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Too Many Repeat Upper Endoscopies?

Summary and Comment |
February 27, 2014

Too Many Repeat Upper Endoscopies?

  1. David J. Bjorkman, MD, MSPH (HSA), SM (Epid.)

One third of patients who underwent upper endoscopy had repeat exams within 3 years, half of which were not indicated.

  1. David J. Bjorkman, MD, MSPH (HSA), SM (Epid.)

Database analyses have suggested that established guidelines for the use of endoscopy are often not followed. To examine the use of repeat upper endoscopy (esophagogastroduodenoscopy), investigators reviewed a 5% sample of Medicare beneficiaries between 2004 and 2006. The researchers developed their own criteria for diagnoses that would warrant a repeat endoscopy and then determined the frequency of repeat procedures and the indications for them.

Of the 12% of patients who had at least one endoscopy, 33% underwent a repeat exam within 3 years. Of patients who underwent a repeat procedure, 54% did not have an index diagnosis that warranted it. When new clinical events were excluded, 43% of patients who underwent a second exam did not have a diagnosis that justified it.

Comment

This study showed that one third of Medicare beneficiaries who underwent esophagogastroduodenoscopy had a repeat examination within 3 years and that nearly half of these procedures were not indicated. However, it also showed that of patients for whom a repeat exam was indicated (e.g., for Barrett esophagus surveillance), only 50% actually underwent the procedure. Thus, the study indicates a similar magnitude of underuse as overuse. The study had multiple methodological problems. The authors state a bias that endoscopy is generally overused but acknowledge that the study could not address this issue. The information on indications and diagnoses could not be verified. The need for an additional exam because of progressive symptoms (such as dysphagia) was not acknowledged. There was also no way to determine if the provider was the same for the two procedures — which is important since patients often switch providers, and records are commonly not available to the new provider. Both overuse and underuse of repeated endoscopy can result from this lack of continuity of care.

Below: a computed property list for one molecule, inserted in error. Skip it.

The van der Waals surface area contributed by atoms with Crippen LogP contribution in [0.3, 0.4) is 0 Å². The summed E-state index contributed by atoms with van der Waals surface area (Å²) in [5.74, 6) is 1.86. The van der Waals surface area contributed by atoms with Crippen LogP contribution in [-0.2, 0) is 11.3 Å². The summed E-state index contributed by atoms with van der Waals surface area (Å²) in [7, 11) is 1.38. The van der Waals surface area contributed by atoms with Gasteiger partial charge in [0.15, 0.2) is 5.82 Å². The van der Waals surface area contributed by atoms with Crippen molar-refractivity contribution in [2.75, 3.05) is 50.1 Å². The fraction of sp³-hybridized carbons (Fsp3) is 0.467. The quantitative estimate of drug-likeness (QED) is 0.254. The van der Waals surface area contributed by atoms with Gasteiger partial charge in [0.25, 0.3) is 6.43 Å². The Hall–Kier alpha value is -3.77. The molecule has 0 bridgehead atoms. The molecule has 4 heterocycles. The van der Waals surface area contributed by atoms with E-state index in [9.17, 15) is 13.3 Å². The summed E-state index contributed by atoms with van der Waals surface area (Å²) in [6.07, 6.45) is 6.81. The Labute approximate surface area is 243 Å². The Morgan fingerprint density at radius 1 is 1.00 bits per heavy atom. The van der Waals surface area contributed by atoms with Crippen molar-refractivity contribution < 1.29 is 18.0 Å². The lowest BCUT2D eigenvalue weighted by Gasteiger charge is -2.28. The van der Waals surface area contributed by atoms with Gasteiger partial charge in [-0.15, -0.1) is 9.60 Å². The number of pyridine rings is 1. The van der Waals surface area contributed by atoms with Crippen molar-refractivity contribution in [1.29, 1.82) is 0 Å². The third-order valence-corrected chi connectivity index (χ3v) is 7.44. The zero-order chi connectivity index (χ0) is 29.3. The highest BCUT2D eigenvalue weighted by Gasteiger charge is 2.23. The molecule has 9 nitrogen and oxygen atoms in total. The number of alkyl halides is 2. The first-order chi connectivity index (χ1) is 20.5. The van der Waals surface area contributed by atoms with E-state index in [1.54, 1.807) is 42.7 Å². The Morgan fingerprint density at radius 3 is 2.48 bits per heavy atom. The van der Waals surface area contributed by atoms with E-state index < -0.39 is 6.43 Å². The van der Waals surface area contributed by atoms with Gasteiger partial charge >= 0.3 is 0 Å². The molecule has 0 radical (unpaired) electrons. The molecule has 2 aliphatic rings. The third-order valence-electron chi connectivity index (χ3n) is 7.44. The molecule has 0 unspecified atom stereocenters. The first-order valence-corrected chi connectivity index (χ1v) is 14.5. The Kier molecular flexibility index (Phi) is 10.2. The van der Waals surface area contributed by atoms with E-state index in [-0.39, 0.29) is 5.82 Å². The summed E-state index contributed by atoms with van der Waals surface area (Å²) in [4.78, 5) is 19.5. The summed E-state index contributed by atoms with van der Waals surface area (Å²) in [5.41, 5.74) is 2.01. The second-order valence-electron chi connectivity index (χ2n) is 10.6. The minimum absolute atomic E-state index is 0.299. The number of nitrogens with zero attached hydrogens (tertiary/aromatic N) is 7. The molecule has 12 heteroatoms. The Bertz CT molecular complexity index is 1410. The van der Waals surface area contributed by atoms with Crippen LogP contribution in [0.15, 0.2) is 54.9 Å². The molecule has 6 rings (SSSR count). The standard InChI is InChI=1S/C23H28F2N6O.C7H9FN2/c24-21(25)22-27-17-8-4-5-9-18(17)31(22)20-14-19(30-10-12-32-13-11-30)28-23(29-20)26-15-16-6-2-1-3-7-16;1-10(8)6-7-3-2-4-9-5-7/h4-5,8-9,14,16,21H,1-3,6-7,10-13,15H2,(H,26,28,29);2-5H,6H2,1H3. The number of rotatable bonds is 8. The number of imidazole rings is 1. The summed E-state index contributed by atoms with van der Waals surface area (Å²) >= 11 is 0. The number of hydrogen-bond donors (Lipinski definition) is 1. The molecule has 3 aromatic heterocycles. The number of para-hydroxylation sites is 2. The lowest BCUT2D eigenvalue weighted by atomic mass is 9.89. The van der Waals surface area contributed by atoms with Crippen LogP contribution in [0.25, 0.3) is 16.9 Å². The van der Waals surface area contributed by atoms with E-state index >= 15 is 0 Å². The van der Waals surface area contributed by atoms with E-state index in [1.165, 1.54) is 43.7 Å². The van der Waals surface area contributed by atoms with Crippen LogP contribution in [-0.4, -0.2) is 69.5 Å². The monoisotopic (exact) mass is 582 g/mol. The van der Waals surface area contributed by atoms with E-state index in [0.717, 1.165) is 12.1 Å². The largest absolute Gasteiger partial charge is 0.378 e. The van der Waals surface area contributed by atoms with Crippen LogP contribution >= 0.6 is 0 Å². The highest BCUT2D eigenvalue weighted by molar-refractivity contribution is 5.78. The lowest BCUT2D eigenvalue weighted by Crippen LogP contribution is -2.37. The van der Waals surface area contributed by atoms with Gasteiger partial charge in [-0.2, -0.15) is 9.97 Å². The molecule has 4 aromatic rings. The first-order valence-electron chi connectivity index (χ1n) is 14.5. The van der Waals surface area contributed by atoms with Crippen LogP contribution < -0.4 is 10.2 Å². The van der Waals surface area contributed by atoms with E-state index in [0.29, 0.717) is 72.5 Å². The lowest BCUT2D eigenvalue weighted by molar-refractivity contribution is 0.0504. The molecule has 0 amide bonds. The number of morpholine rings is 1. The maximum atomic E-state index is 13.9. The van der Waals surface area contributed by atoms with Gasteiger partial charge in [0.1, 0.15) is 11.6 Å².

• Disclosures for David J. Bjorkman, MD, MSPH (HSA), SM (Epid.) at time of publication Leadership positions in professional societies World Gastroenterology Organization (Treasurer)

Citation(s):

Reader Comments (1)

dypmc Pune Physician, Gastroenterology, medical college hospital, India

I agree with the comments about overuse and unnecessary request for UGI scopy since most of the hospitals have free open access without screening of patients by gastroenterologist for risk benefit aspect in diagnosis

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